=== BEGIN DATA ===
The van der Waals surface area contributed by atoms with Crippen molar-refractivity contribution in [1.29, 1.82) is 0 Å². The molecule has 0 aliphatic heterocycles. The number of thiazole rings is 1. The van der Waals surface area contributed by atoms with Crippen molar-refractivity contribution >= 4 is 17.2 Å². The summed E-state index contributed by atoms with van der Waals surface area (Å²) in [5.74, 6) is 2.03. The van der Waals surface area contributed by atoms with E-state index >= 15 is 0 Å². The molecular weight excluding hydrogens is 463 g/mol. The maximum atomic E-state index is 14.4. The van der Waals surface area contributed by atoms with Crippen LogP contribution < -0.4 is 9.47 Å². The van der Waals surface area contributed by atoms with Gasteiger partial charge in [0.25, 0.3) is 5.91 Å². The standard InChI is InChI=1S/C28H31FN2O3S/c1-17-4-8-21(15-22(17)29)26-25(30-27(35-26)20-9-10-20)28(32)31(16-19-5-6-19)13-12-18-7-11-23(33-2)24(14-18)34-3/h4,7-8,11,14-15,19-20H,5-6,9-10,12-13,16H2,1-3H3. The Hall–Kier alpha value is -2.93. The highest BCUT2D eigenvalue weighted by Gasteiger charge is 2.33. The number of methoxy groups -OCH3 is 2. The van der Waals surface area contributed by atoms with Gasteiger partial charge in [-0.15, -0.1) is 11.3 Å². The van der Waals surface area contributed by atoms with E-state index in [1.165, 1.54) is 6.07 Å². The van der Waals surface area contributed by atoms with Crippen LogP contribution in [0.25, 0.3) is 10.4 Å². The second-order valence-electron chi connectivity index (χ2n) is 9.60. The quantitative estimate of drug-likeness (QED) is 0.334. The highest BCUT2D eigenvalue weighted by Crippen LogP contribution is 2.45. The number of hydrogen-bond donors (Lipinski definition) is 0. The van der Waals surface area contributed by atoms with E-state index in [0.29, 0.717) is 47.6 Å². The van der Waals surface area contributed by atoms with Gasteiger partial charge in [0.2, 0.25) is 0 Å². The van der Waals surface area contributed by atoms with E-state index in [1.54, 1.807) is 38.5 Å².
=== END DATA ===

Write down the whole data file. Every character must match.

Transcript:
The van der Waals surface area contributed by atoms with Crippen molar-refractivity contribution in [1.29, 1.82) is 0 Å². The molecule has 0 aliphatic heterocycles. The number of thiazole rings is 1. The van der Waals surface area contributed by atoms with Crippen molar-refractivity contribution >= 4 is 17.2 Å². The summed E-state index contributed by atoms with van der Waals surface area (Å²) in [5.74, 6) is 2.03. The van der Waals surface area contributed by atoms with E-state index >= 15 is 0 Å². The molecular weight excluding hydrogens is 463 g/mol. The maximum atomic E-state index is 14.4. The van der Waals surface area contributed by atoms with Crippen LogP contribution < -0.4 is 9.47 Å². The van der Waals surface area contributed by atoms with Gasteiger partial charge in [0.25, 0.3) is 5.91 Å². The standard InChI is InChI=1S/C28H31FN2O3S/c1-17-4-8-21(15-22(17)29)26-25(30-27(35-26)20-9-10-20)28(32)31(16-19-5-6-19)13-12-18-7-11-23(33-2)24(14-18)34-3/h4,7-8,11,14-15,19-20H,5-6,9-10,12-13,16H2,1-3H3. The Hall–Kier alpha value is -2.93. The highest BCUT2D eigenvalue weighted by Gasteiger charge is 2.33. The number of methoxy groups -OCH3 is 2. The van der Waals surface area contributed by atoms with Gasteiger partial charge in [-0.15, -0.1) is 11.3 Å². The van der Waals surface area contributed by atoms with E-state index in [1.165, 1.54) is 6.07 Å². The van der Waals surface area contributed by atoms with Crippen LogP contribution in [0.25, 0.3) is 10.4 Å². The second-order valence-electron chi connectivity index (χ2n) is 9.60. The quantitative estimate of drug-likeness (QED) is 0.334. The highest BCUT2D eigenvalue weighted by Crippen LogP contribution is 2.45. The number of hydrogen-bond donors (Lipinski definition) is 0. The van der Waals surface area contributed by atoms with E-state index in [0.29, 0.717) is 47.6 Å². The van der Waals surface area contributed by atoms with Gasteiger partial charge in [0.2, 0.25) is 0 Å². The van der Waals surface area contributed by atoms with E-state index in [1.54, 1.807) is 38.5 Å².